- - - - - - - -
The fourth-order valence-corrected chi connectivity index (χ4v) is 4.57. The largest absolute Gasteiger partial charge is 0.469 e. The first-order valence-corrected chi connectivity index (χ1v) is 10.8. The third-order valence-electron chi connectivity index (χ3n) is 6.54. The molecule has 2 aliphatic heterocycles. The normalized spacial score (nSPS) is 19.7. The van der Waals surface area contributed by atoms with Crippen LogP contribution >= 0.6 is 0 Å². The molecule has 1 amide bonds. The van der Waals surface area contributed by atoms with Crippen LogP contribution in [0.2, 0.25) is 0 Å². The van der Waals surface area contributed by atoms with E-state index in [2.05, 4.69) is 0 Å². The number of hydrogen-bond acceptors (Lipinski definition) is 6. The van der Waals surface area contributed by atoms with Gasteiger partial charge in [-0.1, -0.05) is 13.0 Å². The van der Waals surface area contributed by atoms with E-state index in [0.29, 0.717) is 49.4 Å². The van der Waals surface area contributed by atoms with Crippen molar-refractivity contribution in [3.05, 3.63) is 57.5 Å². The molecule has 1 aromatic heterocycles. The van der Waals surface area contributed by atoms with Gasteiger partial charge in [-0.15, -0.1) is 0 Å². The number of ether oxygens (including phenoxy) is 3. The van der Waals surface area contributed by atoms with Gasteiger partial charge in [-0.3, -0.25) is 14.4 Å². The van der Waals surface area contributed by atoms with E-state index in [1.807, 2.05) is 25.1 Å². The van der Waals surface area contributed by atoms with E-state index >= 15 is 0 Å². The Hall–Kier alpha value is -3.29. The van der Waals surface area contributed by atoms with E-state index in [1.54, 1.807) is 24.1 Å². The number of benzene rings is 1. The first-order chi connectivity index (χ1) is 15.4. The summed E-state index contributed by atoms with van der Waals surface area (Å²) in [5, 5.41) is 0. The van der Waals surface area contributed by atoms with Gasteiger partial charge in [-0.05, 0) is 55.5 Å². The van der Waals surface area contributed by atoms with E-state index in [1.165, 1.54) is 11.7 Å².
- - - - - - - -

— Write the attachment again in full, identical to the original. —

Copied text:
The fourth-order valence-corrected chi connectivity index (χ4v) is 4.57. The largest absolute Gasteiger partial charge is 0.469 e. The first-order valence-corrected chi connectivity index (χ1v) is 10.8. The third-order valence-electron chi connectivity index (χ3n) is 6.54. The molecule has 2 aliphatic heterocycles. The normalized spacial score (nSPS) is 19.7. The van der Waals surface area contributed by atoms with Crippen LogP contribution >= 0.6 is 0 Å². The molecule has 1 amide bonds. The van der Waals surface area contributed by atoms with Crippen LogP contribution in [0.2, 0.25) is 0 Å². The van der Waals surface area contributed by atoms with E-state index in [2.05, 4.69) is 0 Å². The number of hydrogen-bond acceptors (Lipinski definition) is 6. The van der Waals surface area contributed by atoms with Gasteiger partial charge in [-0.1, -0.05) is 13.0 Å². The van der Waals surface area contributed by atoms with E-state index in [0.29, 0.717) is 49.4 Å². The van der Waals surface area contributed by atoms with Crippen molar-refractivity contribution in [3.05, 3.63) is 57.5 Å². The molecule has 1 aromatic heterocycles. The van der Waals surface area contributed by atoms with Gasteiger partial charge in [-0.15, -0.1) is 0 Å². The number of ether oxygens (including phenoxy) is 3. The van der Waals surface area contributed by atoms with Gasteiger partial charge in [-0.3, -0.25) is 14.4 Å². The van der Waals surface area contributed by atoms with E-state index in [1.807, 2.05) is 25.1 Å². The van der Waals surface area contributed by atoms with E-state index >= 15 is 0 Å². The Hall–Kier alpha value is -3.29. The van der Waals surface area contributed by atoms with E-state index in [1.54, 1.807) is 24.1 Å². The number of benzene rings is 1. The first-order chi connectivity index (χ1) is 15.4. The summed E-state index contributed by atoms with van der Waals surface area (Å²) in [5, 5.41) is 0. The van der Waals surface area contributed by atoms with Gasteiger partial charge in [-0.05, 0) is 55.5 Å². The van der Waals surface area contributed by atoms with E-state index in [1.165, 1.54) is 11.7 Å².